Buying vs Rentingneighbor12019-06-24T20:32:35+00:00
Renting Versus Buying
Some times when you are renting a property it can feel like you are spending money and never really getting ahead. You can feel as though it is time to move on and purchase a home of your own. There are major differences in renting versus buying and you need to make sure that you are prepared to deal with the differences in living in someone else’s property versus living in your own. Here are some of the questions you have to answer when deciding if you are ready to move on.
How Long Do You Plan To Live Here?
Are you someone who gets wanderlust or wants to find a new place to work or live? A home is a major commitment in how long you ill be invested in a community. Getting up a breaking a lease is difficult, but doable. When you are on the hook for a mortgage it can be incredibly difficult to move. You have to be committed to working and ensuring that you will be making around the same money now that you will be in the future. You need to be a part of the community for a long time. If you are content in your life, your job, and your community, it may be time to move on and purchase your own home.
How Much Do You Have Saved?
This is no security deposit and two months rent. Homes typically cost in the six figure range and require a down payment. This is typically anywhere from 3.5% to 20% of the total cost of the home. There may be grants and other government assistance programs to help you get your foot in the door, but a lot of the financial lifting will have to be done by you and your savings. Also keep in mind that the house down payment may exhaust your savings. If you don’t have a big savings account or will feel guilty in using that savings for a home rather than an experience, it may be best to pass on home ownership for now. If you have some money saved up but it isn’t enough for a home you want to buy, give it another year or so and continue to add to that savings until you’re ready for the real thing.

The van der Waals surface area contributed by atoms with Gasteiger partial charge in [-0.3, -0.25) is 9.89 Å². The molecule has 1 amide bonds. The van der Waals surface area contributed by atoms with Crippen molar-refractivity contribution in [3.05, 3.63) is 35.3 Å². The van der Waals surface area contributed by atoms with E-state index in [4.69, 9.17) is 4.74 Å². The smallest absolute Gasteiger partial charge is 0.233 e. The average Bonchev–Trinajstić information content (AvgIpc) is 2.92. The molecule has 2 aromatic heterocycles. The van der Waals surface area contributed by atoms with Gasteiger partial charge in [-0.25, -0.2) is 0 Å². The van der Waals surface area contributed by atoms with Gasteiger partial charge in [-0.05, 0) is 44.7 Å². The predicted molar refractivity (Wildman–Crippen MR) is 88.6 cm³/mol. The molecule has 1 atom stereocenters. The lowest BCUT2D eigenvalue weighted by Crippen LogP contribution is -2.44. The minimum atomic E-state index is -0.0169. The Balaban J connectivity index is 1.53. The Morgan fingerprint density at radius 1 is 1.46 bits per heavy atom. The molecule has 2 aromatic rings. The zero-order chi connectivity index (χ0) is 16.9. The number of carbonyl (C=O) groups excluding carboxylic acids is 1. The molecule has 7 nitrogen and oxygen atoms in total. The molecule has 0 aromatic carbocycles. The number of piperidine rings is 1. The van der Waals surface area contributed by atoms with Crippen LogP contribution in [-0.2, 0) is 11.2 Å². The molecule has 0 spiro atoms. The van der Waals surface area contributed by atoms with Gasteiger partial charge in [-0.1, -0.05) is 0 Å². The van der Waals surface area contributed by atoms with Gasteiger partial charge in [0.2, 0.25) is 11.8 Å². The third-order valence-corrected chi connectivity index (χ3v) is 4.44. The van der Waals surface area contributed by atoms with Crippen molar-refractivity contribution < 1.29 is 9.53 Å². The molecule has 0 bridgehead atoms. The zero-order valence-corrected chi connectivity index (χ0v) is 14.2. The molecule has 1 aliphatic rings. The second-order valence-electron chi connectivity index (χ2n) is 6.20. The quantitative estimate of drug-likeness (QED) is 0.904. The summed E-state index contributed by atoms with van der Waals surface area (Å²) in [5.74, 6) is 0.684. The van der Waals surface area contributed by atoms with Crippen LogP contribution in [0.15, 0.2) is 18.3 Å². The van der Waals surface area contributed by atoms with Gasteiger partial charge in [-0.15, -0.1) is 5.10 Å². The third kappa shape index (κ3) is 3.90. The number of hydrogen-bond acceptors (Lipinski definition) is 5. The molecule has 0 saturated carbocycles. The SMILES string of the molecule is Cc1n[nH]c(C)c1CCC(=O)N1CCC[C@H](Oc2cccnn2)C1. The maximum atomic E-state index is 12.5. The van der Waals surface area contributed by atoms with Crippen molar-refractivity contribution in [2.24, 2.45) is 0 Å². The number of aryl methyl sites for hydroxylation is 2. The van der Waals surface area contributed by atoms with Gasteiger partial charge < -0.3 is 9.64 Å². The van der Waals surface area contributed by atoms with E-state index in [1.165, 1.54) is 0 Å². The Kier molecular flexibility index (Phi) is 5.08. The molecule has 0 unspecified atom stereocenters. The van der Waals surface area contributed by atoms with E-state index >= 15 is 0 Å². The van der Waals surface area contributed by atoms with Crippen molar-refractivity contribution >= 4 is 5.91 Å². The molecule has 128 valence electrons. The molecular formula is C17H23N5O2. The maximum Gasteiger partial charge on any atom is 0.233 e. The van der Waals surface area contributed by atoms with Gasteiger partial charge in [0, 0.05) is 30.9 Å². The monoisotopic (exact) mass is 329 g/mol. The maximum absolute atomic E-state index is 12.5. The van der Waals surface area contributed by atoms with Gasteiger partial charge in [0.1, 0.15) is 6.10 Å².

Is It The Right Time To Buy?
The housing market can be fickle! You don’t want to buy at the very top of the market, because once there is a correction you may end up having borrowed more money than your home is currently worth. Be aware if the homes in your community or nationwide are experiencing a spike in value or are sliding from a previous high. Like the stock market you want to buy low and sell high to protect your investments and to protect your home.
Are You Handy?
When you live in someone else’s property when the hot water heater breaks or the sink won’t stop dripping, you call the building super or the landlord directly and he or she will call a repairman or come and fix it himself or herself. You may have no real idea of just how much any of this vocational work costs in real life because it doesn’t affect you, but when you won the home you may be the one who has to fix it. If you aren’t handy, the repairman is coming to fix the property on your dime.
You are responsible for mowing the lawn, for paying all of the utilities and for each and every thing inside the home. Are you prepared for the added pressure of everything being in your name? From the repairs to the bills? If you are ready to step up, it’s your time to own a home. If you aren’t, give it another year and continue to save.
Is Your Credit Good Enough To Purchase A Home?
A mortgage is a loan to buy a home and the banks and creditors are going to need to have an idea of whether or not you are going to be good for the payments each and every month for the next fifteen to thirty years. So be sure to have your credit card payments in line and that you have ordered your yearly free credit report to clear off any debts you may have been unaware of or have been referred to a creditor because you have been delinquent in paying your debts. Get your fiscal house in order to insure you get the best rates available.